Tuesday, November 20 2018

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Tuồng star returns to stage for mini show

Update: November, 09/2018 - 08:00
People’s Artist, theatre director and scriptwriter Đinh Bằng Phi will treat theatre lovers in HCM City to traditional tuồng at a mini show tonight. — VNS Photo Thanh Hiệp
Viet Nam News

HCM CITY — People’s Artist, theatre director and scriptwriter Đinh Bằng Phi, a leading tuồng or hát bội (classical drama) performer in the 1980s-90s, will stage a mini live show in HCM City on November 9 night.

The 81-year-old will perform traditional tunes with support from instrumentalists.

He will perform excerpts from tuồng plays that had made him famous for more than five decades.

He will also talk about tuồng history and its development during various periods, including its evolution from a folk art into a royal art in the 17th century.

Phi began his career as a theatre scriptwriter in HCM City in 1959 at the National Music and Theatre School of Sài Gòn.

In 1971, he became a professional tuồng performer after setting up the Đinh Bằng Phi Hát Bội Troupe by roping in talented artists like Kim Thanh, Xuân Quan and Ngọc Dung.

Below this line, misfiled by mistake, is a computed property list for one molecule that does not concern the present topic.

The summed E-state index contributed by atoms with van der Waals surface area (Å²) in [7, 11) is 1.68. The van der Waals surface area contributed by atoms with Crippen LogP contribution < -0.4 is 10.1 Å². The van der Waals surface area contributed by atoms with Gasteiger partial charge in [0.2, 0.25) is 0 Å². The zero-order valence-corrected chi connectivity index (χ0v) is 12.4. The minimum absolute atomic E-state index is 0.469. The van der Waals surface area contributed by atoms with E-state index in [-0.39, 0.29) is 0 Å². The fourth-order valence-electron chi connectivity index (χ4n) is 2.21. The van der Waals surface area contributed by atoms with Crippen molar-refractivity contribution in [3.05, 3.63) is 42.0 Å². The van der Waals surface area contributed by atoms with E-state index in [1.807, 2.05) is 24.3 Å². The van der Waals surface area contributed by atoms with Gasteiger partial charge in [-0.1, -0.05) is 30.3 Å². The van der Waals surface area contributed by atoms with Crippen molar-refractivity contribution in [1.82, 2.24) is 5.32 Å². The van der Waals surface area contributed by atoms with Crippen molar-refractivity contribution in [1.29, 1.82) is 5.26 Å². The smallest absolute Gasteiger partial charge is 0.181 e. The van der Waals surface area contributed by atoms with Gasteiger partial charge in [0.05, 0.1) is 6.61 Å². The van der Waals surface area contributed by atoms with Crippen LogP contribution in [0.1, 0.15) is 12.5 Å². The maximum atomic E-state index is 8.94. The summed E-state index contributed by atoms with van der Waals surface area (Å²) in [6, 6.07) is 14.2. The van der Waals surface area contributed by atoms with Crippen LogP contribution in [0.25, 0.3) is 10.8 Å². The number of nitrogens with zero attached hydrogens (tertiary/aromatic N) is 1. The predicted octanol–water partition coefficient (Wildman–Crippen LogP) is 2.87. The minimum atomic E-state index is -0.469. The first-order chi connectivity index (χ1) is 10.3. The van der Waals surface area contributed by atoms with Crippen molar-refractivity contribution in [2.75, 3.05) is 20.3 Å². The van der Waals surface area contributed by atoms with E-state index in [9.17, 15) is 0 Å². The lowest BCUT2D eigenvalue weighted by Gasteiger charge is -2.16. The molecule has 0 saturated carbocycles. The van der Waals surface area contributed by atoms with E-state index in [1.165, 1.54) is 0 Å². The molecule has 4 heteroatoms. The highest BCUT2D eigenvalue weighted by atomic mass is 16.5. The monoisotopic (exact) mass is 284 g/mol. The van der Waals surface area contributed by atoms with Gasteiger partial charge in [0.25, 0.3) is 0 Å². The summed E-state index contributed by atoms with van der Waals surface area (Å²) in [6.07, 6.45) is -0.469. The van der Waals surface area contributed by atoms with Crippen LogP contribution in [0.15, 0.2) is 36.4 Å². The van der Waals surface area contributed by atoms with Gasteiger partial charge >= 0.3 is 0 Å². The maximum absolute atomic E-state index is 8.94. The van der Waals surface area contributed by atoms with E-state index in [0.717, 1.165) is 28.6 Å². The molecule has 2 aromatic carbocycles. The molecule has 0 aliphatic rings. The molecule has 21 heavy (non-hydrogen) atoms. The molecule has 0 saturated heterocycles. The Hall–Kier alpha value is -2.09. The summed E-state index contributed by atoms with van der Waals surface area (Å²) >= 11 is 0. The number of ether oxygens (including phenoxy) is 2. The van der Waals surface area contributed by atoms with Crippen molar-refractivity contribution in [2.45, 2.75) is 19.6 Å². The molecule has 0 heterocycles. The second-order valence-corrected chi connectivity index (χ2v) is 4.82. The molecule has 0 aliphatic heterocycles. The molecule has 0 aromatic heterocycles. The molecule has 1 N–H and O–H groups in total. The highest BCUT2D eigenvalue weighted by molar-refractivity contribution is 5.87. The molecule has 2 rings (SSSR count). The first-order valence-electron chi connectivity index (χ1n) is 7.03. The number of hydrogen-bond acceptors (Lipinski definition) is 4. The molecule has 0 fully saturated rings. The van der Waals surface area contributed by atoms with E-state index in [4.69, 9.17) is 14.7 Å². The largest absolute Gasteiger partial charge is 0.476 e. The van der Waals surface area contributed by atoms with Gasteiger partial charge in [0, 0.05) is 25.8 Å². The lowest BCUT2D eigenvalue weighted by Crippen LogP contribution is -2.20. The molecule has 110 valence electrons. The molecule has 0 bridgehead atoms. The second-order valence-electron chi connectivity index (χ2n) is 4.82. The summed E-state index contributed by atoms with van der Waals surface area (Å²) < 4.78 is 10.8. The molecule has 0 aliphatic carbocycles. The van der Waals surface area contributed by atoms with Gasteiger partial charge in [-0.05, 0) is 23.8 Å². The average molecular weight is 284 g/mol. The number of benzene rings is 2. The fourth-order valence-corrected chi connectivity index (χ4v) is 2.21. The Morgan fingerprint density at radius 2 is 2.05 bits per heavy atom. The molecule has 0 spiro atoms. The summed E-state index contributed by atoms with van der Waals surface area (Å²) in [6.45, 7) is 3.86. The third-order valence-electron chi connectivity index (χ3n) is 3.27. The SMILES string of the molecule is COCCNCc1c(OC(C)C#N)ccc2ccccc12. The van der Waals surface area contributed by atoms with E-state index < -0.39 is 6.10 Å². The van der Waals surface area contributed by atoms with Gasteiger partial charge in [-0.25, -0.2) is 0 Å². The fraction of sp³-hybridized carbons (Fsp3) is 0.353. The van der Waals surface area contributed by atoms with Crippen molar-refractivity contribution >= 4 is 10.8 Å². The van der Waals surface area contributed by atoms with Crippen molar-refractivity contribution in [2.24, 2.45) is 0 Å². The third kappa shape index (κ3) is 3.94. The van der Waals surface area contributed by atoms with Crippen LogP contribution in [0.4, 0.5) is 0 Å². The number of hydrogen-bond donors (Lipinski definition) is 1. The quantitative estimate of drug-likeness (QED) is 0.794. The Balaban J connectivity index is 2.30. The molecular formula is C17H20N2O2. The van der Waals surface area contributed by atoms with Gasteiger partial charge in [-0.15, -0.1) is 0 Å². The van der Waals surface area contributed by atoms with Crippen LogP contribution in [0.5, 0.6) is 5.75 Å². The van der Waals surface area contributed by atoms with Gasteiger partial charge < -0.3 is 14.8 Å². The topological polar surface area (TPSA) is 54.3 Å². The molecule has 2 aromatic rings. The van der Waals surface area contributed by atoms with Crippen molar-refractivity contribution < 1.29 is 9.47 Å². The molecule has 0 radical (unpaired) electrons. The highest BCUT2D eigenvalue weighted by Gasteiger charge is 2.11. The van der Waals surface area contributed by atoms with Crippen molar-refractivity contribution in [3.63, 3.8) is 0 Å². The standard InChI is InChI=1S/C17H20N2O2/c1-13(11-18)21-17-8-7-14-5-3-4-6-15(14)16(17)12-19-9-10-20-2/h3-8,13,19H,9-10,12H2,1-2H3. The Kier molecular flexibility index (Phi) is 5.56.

His troupe staged free performances at primary schools.

He was later invited to join the HCM City Hát Bội Theatre, one of the region’s leading traditional theatres, and became its deputy director in 1980.

His strong and melodic voice as well as commanding stage presence have helped Phi leave an indelible mark on the art.

He has written and directed more than 40 plays and performed in many cải lương (reformed opera) and tuồng plays, videos and movies.

He won scores of prestigious awards at national traditional theatre festivals and contests.

Some of his books on tuồng are used at art schools to teach students. 

The genre consists of singing, dancing and music, all of which are highly stylised and symbolic.

Common themes include fealty to kings and patriotic duty, which extend through the play’s structure, features, language, music, colour, struggles and the personality of the characters.

Performers wear costumes that sometimes weigh up to 10kg. They use their entire body to dance vigorously and sing powerfully to express characters’ emotions.

Phi’s show will begin at 8.30pm at the Tomb of Lê Văn Duyệt, 1 Vũ Tùng Street, Bình Thạnh District. — VNS

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